Elise McDonough schools us on edibles
As legalization sweeps the country more people are trying cannabis for the first time. And many of the noobs who aren’t interested in smoking it gravitate towards edibles. At least that’s what cannabis culinary expert Elise McDonough says. And she should know. McDonough writes a weekly column; “Psychedelicatessen” for High Times Magazine and has authored two books—The Official High Times Cannabis Cookbook in 2012 and last year’s Marijuana for Everybody.
“Successful anti-smoking campaigns have prevented thousands from using tobacco, and so many people today are unwilling to try to smoke anything, regardless of marijuana’s remarkable record for safety,” she tells us. “Edibles are attractive to new users because they come in familiar formats, they are discreet and easy to use, there’s no telltale smell of cannabis smoke on your hands or clothes, and because you can effectively replace many pharmaceutical medications with cannabis-infused foods, especially for insomnia or pain relief.”
After recreational use became legal in Colorado retail pot shops reported that edibles sales represented half of their income. In fact a February 2015 report from the Colorado Department of Revenue reveals that recreational edibles have far outsold medical edibles—2.85 million units of rec edibles sold compared to 1.96 million units of medical edibles. Damn that’s a lot of weed brownies. So clearly, the market for cannabis-infused foods is enormous and will continue to grow, McDonough says.
“While serving as a judge at the High Times Cannabis Cup over the past five years, I’ve personally watched this industry blossom and mature, McDonough says. “And the level of sophistication continues to increase daily. The top products entered into the competition these days display incredible branding, informative labeling, along with great tasting, very original food items.”
Infusing cannabis with safety
Since just about anything can be medicated, McDonough has sampled everything from pot-infused pizza sauce to potato chips to ice creams, gummies, fortune cookies for another project she’s involved in with SC Labs called Baked Science. To ensure what she’s sampling will actually get her stoned she has it tested. Testing has been instrumental in allowing the cannabis-infused foods industry to develop, McDonough says.
“Very few people are willing to gamble on edibles with unknown potency, and so consistency from one batch to the next along with accurate labeling became paramount in attracting new customers,” she says. “Occasionally you will still see cannabis-infused products without lab-tested potency results, or with a self-determined system of dosing, such as a label that says “2X Dose” or 4X Dose,” but unless you know the amount of THC that’s being doubled or quadrupled, that doesn’t really mean much for the end user.”
There’s been a lot of controversy recently about label claims not matching actual potency. And many products may vary significantly from the THC potency listed on the package. So it’s important that consumers seek out well-known brands with a reputation for correct label claims, McDonough says. “It’s easier to homogenize items like chocolate bars or hard candy compared to baked goods, so seek out those products for more accurate potency estimates,” the expert points outs. That why she recommends that new users of cannabis edibles only seek out low-dose products with THC contact clearly stated in milligrams, and begin with only 5 or 10 milligrams to see how it will affect you.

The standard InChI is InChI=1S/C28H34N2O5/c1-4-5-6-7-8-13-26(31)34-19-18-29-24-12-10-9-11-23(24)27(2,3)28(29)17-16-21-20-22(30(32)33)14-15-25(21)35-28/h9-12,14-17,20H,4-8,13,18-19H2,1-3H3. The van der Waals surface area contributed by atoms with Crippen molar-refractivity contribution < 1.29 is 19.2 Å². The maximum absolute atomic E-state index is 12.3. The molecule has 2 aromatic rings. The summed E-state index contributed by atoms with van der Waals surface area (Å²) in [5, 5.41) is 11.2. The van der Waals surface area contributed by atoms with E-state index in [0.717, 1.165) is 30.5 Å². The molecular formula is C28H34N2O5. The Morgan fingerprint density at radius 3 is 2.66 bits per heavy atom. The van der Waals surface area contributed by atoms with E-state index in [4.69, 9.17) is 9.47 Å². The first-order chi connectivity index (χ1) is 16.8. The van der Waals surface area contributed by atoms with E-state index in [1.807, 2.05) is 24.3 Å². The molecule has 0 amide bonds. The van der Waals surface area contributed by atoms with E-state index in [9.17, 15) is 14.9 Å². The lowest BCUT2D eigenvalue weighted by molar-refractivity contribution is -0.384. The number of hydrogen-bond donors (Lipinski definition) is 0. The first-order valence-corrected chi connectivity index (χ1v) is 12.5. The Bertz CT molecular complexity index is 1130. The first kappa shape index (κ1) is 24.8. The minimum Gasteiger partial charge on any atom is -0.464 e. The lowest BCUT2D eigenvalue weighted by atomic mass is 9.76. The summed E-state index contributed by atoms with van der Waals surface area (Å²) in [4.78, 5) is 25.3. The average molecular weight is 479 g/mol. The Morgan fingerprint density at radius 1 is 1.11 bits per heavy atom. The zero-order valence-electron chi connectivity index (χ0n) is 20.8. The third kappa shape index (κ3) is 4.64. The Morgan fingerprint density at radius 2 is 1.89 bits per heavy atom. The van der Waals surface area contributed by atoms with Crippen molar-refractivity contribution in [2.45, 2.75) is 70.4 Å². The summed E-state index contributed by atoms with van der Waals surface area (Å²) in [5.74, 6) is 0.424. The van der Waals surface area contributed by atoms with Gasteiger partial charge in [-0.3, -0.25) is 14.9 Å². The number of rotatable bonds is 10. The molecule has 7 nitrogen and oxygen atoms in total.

Lab-testing methods for edibles may vary. “And there’s currently no state regulation or oversight of cannabis laboratories in California where I reside, says McDonough. “It’s important that the labs establish standardized testing procedures, and I hope that California will adopt a standardized dosage of 10 milligrams of THC as “one dose” much like Colorado, she says. “Setting a baseline for potency along with science-based public education campaigns will do a lot to inform new users and prevent negative experiences from over-consumption.”
However Colorado has adopted a lot of heavy-handed regulations aimed at preventing accidental ingestion among adults as well as children. And unfortunately while well-intentioned many of the regulations are unnecessarily burdensome to businesses. Currently edibles makers in Colorado are being required to find a way to mark or stamp their product as containing cannabis even when outside of the packaging, McDonough says. What that universal symbol or marking will look like is still being determined, but the regulation itself poses a lot of practical problems.
“How can cannabis-infused beverages be marked after they’ve been poured out of the bottle,” she says. “There’s no type of mark or coloring that would dissuade a toddler from eating an edible, since young kids will put anything in their mouths, including batteries or Tide detergent pods, which are much more dangerous.”
What’s worse? Many newly adopted restrictions aren’t successfully preventing children from ingesting cannabis-infused products plus they contribute to an overblown hysteria about their supposed dangers, McDonough says. “Ultimately, it’s the parents that bear responsibility for preventing young kids from accessing cannabis-infused foods, so lock up your edibles or choose a different way to use cannabis if you have youngsters in your house.”
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